12. World Health Organization; WHO guidelinerecommendations on digital interventions for health system strengthening. Geneva: 2019. Available from: https://apps.who.int/iris/bitstream/handle/10665/311941/9789241550505-eng.pdf


Saturday, January 19, 2019

“National” in my life!


After completing my +2 from St. Lawrence High School, I got admission to Calcutta National Medical College in 1984. Our classes started on the auspicious occasion of Teachers’ Day viz., 5th September.
During my college years, I was fortunate to become the Senior Class Assistant in Physiology and Junior Class Assistant in OBG. Apart from that I also used to participate and conduct quizzes, and, conduct many perpendicular events during AGON. Along with Anindya Chaudhuri, I had represented our college in the very first Quiz Time (1985) conducted by Siddharth Basu in Door Darshan.
By the time we passed out, by July 1989, and then completed our internship, by July 1990, most of us were sure of our possible future careers.
Although I did house job (junior residency) in General (Internal) Medicine from August 1990 to July 1991, that discipline was my seventh career option! Somehow or other I felt that those twelve months were the best in my life. Later on I penned down that experience in a booklet – “হাসপাতালে একবছর” from মনফিকরা (July 2016).
Psychiatry was higher in my option list so I went to the Central Institute of Psychiatry, Kanke, Ranchi for junior residency during August – September 1991.
However, my topmost option was making a career in medical informatics. Unfortunately, in the early 90s, there was no training available for informatics in India. The foreign institutes that I wrote to wanted me to know the basics of computers. So I was thinking of getting enrolled in NIIT.
Meanwhile, the School of Biomedical Engineering, Institute of Technology, Banaras Hindu University, (then IT-BHU, now IIT-BHU), Varanasi was offering Senior Research Fellowships to MBBS graduates for pursuing PhD in Biomedical Engineering. Fortunately, I was selected to join the institute in October 1991 and got registered for the PhD from the session of March 1992. I could choose my PhD topic related to development of an (artificial neural network based) clinical decision support system for depression.
During this period (March 1992 – March 1995), I once came to visit our Alma Mater and met many of our teachers. One of the teachers whom I met, used to love me a lot, especially since Amit Behl and myself had represented our college twice – in the 4th and 5th years, in the Nestle Pediatric Quiz. He asked me that since now I am pursuing PhD in Biomedical Engineering, what will I do after that? I answered that I don’t know. I was shocked by his response to my answer. Generally a mild spoken person, he got very angry and told me that I should have never chosen a career where the future is uncertain!
I submitted my PhD thesis in March 1995 and was invited to write a Guest Editorial for JIMA (Journal of the Indian Medical Association). I wrote in May 1995 [Vol. 93(5): pp.165-6. PubMed PMID: 8834135] Medical informatics – are the doctors ready?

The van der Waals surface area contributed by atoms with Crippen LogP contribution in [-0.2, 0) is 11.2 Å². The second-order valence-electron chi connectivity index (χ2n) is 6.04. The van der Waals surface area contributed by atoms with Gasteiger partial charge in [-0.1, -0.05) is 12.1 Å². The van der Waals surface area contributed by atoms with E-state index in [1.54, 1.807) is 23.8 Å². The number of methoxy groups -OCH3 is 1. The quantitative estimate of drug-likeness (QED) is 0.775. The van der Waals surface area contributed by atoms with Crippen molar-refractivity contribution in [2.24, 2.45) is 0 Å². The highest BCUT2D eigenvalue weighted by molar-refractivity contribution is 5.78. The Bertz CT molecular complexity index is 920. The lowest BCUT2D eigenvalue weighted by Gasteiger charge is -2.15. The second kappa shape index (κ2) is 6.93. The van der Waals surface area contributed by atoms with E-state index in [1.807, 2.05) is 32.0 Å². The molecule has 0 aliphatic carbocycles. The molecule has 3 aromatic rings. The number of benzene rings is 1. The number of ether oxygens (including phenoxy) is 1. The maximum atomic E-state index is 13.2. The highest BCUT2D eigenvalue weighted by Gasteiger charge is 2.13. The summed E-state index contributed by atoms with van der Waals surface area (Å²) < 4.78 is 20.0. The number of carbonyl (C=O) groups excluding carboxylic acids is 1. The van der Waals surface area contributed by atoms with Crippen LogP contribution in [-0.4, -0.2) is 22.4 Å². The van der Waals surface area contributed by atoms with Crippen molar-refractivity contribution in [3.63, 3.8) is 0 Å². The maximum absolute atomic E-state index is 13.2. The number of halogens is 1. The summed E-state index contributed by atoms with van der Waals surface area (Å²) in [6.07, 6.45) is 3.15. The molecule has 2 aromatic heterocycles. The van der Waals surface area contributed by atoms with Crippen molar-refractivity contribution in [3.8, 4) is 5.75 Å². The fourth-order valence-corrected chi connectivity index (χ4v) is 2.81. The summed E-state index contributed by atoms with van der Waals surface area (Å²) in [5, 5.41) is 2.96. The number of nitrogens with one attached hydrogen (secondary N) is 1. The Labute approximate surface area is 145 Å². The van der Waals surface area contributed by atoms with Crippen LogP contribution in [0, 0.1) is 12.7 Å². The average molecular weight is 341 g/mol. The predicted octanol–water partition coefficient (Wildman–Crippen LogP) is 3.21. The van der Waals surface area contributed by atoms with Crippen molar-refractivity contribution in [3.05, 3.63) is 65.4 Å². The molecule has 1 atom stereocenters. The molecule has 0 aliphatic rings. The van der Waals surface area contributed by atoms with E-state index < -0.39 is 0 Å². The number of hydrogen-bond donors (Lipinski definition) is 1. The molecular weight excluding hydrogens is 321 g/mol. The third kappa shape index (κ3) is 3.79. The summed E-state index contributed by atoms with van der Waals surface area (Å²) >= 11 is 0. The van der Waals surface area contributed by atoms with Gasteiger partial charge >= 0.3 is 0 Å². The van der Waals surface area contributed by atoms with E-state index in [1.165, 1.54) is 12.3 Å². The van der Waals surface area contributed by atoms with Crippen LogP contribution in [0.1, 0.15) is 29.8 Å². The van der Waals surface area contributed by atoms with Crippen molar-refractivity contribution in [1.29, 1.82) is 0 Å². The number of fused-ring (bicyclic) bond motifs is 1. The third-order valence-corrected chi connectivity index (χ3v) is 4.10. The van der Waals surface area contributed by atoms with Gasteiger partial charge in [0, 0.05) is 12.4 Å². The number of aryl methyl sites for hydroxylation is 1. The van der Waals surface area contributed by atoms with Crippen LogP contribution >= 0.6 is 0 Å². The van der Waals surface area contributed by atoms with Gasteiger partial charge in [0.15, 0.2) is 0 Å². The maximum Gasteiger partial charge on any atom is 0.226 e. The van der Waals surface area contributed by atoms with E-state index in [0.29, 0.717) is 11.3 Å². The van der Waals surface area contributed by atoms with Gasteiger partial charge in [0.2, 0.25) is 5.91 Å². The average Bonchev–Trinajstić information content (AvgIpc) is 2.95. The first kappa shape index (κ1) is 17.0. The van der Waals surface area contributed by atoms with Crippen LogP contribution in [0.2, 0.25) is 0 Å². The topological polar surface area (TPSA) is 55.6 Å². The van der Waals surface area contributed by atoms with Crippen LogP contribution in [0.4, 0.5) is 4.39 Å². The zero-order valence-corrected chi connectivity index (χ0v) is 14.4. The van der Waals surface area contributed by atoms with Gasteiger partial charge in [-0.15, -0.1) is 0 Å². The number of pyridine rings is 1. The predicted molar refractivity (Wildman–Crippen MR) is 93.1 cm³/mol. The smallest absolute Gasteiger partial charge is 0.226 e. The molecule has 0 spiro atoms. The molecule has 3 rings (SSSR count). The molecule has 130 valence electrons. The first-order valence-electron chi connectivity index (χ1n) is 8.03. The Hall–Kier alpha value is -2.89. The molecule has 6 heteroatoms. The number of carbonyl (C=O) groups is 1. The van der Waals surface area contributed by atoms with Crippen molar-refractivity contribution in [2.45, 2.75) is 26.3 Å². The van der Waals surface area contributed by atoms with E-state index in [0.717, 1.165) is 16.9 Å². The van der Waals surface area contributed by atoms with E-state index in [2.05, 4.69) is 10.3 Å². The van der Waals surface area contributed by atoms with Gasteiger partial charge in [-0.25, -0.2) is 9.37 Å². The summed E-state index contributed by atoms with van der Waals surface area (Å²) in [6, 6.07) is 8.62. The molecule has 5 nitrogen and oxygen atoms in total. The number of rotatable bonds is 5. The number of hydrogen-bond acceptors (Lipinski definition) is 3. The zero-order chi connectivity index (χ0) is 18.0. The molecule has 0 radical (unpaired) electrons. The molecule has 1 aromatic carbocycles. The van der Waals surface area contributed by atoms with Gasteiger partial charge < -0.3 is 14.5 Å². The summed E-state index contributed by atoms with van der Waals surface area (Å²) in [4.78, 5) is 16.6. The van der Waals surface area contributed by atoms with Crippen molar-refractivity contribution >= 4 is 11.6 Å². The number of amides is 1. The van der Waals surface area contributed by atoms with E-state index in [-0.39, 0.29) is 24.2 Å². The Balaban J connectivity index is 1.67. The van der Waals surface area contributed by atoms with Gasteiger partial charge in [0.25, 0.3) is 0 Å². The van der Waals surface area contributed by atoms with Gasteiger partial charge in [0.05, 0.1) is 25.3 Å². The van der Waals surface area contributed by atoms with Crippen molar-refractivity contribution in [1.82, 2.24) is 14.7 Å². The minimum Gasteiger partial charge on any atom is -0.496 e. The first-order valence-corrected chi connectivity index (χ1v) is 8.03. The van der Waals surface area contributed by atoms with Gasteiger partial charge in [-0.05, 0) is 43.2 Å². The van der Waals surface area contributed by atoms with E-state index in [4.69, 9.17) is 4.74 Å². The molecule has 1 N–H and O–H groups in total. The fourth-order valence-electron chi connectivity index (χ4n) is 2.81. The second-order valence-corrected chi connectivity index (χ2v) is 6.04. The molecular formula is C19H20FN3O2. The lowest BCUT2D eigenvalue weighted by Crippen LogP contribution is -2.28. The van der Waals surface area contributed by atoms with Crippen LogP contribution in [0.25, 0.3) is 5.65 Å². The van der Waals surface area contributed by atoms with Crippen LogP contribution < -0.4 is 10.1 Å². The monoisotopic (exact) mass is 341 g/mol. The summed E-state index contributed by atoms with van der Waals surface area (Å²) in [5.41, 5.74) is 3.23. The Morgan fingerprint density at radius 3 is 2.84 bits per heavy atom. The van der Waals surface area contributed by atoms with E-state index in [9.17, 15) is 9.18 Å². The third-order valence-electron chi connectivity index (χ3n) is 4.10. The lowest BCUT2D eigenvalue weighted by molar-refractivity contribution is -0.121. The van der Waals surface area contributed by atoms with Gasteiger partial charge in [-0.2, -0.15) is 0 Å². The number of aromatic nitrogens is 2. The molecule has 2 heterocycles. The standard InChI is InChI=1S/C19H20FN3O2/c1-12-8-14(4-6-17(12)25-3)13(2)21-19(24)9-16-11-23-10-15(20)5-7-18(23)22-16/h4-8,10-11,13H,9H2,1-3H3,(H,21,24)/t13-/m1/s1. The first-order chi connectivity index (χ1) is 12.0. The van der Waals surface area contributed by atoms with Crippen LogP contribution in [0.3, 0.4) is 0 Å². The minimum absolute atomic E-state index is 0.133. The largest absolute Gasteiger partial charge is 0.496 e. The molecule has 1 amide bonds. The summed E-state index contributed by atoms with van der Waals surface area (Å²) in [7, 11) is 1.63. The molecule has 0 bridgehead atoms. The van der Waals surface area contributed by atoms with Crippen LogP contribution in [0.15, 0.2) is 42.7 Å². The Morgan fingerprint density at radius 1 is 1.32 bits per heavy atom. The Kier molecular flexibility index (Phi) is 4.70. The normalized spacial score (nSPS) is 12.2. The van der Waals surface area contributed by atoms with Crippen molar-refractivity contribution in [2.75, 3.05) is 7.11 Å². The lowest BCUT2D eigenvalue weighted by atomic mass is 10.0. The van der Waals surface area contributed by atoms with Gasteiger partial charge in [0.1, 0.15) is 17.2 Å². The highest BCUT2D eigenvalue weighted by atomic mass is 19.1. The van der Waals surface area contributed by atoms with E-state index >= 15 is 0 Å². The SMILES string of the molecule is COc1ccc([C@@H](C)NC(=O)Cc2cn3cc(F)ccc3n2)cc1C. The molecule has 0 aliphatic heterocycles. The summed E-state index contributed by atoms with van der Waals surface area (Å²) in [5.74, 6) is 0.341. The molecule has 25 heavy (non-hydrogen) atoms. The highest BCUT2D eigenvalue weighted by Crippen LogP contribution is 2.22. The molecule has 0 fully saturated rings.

Meanwhile I joined the Machine Intelligence Unit of Indian Statistical Institute in Calcutta as a Research Associate in a CSIR project under Prof. Sankar K Pal. Subsequently, I also did general practice in Durgapur for about a year and half, while my better half Dr. Anindya was a Medical Officer in CRPF, posted in Durgapur. I did a couple of short term contract jobs with South Eastern Railways and Bankura Sammilani Medical College during 1998-99.
The first formal academic job that I got was in Sikkim Manipal University from January 2000 I had joined as Assistant Professor in Biophysics in the department of Physiology. I was fortunate to teach the first batches of both MBBS (2001-02) and B.Tech (1997-98) – for the latter an elective in the 8th Semester on Neuro-fuzzy computing. I was also the first Coordinator of the Distance Education Directorate there.
From there I joined as the first faculty member (Assistant Professor) of the School of Medical Science and Technology (SMST) in IIT Kharagpur in August 2002. Then I joined the Amrita University, Coimbatore in July 2004 as Associate Professor and started two courses – M.Sc. (Medical Informatics) in 2005 (the first of its kind in India) and M.Tech (BME) in 2007. In 2008 I became the Founding Chair of Biomedical Informatics in PSG Institute of Medical Sciences and Research, Coimbatore. There I started offering online courses on Health Informatics and had more students from abroad than from India.
During 2011-12 I became a Visiting Professor in Health Informatics in Bangladesh, with the support of the Rockefeller Foundation, for starting a Masters Course in Health Informatics there.
From January 2013, I joined as the first Project Director of the Centre for Health Informatics, National Health Portal, under the Ministry of Health and Family Welfare, Government of India. Apart from developing the National Health Portal from scratch, I was also instrumental in coordinating the eHealth activities. I have been a member of the EHR Standards Committee since 2010. I was also the Chairperson for revising the Concept Note on the proposed National eHealth Authority of India. Consequently, the National Health Policy of 2017 clearly mentioned the setting up of the National Digital Health Authority to facilitate the adoption of Digital Health in India. On another note I have also been associated with the inclusion Software as a Medical Device in the Medical Devices Act of 2017. I have also been actively associated with the Bureau of Indian Standards for adopting and developing Standards for Health Informatics and Active Assisted Living. In other words, the “National” of my college is still inspiring me to undertake many activities of “National” importance.